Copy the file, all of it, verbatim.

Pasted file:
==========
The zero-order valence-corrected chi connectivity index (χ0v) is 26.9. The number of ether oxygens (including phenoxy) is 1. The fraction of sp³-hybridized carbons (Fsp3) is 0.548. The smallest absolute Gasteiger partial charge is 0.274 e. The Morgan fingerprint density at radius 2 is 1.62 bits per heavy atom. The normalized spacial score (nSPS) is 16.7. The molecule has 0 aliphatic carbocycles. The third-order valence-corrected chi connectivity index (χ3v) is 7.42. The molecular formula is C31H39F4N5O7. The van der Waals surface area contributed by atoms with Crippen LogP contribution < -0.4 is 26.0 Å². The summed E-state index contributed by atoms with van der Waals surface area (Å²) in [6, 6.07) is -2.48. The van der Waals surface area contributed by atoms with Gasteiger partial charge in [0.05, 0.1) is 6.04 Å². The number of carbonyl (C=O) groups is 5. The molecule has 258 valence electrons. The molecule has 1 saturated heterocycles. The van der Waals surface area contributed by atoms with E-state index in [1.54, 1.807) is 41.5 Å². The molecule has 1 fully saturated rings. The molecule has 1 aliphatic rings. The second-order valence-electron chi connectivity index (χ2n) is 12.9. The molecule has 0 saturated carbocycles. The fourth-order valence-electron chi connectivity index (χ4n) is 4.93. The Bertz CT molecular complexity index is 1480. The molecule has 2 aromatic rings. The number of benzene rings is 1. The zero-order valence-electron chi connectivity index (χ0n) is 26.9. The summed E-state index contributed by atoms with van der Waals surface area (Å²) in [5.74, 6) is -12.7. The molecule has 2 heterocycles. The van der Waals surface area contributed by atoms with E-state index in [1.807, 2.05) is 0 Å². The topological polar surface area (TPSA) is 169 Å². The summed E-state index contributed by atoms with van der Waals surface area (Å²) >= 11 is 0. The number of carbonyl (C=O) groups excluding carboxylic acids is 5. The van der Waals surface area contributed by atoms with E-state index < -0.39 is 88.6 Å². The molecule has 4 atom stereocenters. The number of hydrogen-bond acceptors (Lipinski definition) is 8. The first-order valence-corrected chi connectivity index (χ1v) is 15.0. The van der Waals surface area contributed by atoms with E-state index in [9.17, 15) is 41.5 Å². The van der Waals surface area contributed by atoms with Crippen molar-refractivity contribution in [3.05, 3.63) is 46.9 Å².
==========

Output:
The zero-order valence-corrected chi connectivity index (χ0v) is 26.9. The number of ether oxygens (including phenoxy) is 1. The fraction of sp³-hybridized carbons (Fsp3) is 0.548. The smallest absolute Gasteiger partial charge is 0.274 e. The Morgan fingerprint density at radius 2 is 1.62 bits per heavy atom. The normalized spacial score (nSPS) is 16.7. The molecule has 0 aliphatic carbocycles. The third-order valence-corrected chi connectivity index (χ3v) is 7.42. The molecular formula is C31H39F4N5O7. The van der Waals surface area contributed by atoms with Crippen LogP contribution < -0.4 is 26.0 Å². The summed E-state index contributed by atoms with van der Waals surface area (Å²) in [6, 6.07) is -2.48. The van der Waals surface area contributed by atoms with Gasteiger partial charge in [0.05, 0.1) is 6.04 Å². The number of carbonyl (C=O) groups is 5. The molecule has 258 valence electrons. The molecule has 1 saturated heterocycles. The van der Waals surface area contributed by atoms with E-state index in [1.54, 1.807) is 41.5 Å². The molecule has 1 fully saturated rings. The molecule has 1 aliphatic rings. The second-order valence-electron chi connectivity index (χ2n) is 12.9. The molecule has 0 saturated carbocycles. The fourth-order valence-electron chi connectivity index (χ4n) is 4.93. The Bertz CT molecular complexity index is 1480. The molecule has 2 aromatic rings. The number of benzene rings is 1. The zero-order valence-electron chi connectivity index (χ0n) is 26.9. The summed E-state index contributed by atoms with van der Waals surface area (Å²) in [5.74, 6) is -12.7. The molecule has 2 heterocycles. The van der Waals surface area contributed by atoms with E-state index in [1.807, 2.05) is 0 Å². The topological polar surface area (TPSA) is 169 Å². The summed E-state index contributed by atoms with van der Waals surface area (Å²) >= 11 is 0. The number of carbonyl (C=O) groups excluding carboxylic acids is 5. The van der Waals surface area contributed by atoms with E-state index < -0.39 is 88.6 Å². The molecule has 4 atom stereocenters. The number of hydrogen-bond acceptors (Lipinski definition) is 8. The first-order valence-corrected chi connectivity index (χ1v) is 15.0. The van der Waals surface area contributed by atoms with E-state index in [9.17, 15) is 41.5 Å². The van der Waals surface area contributed by atoms with Crippen molar-refractivity contribution in [3.05, 3.63) is 46.9 Å².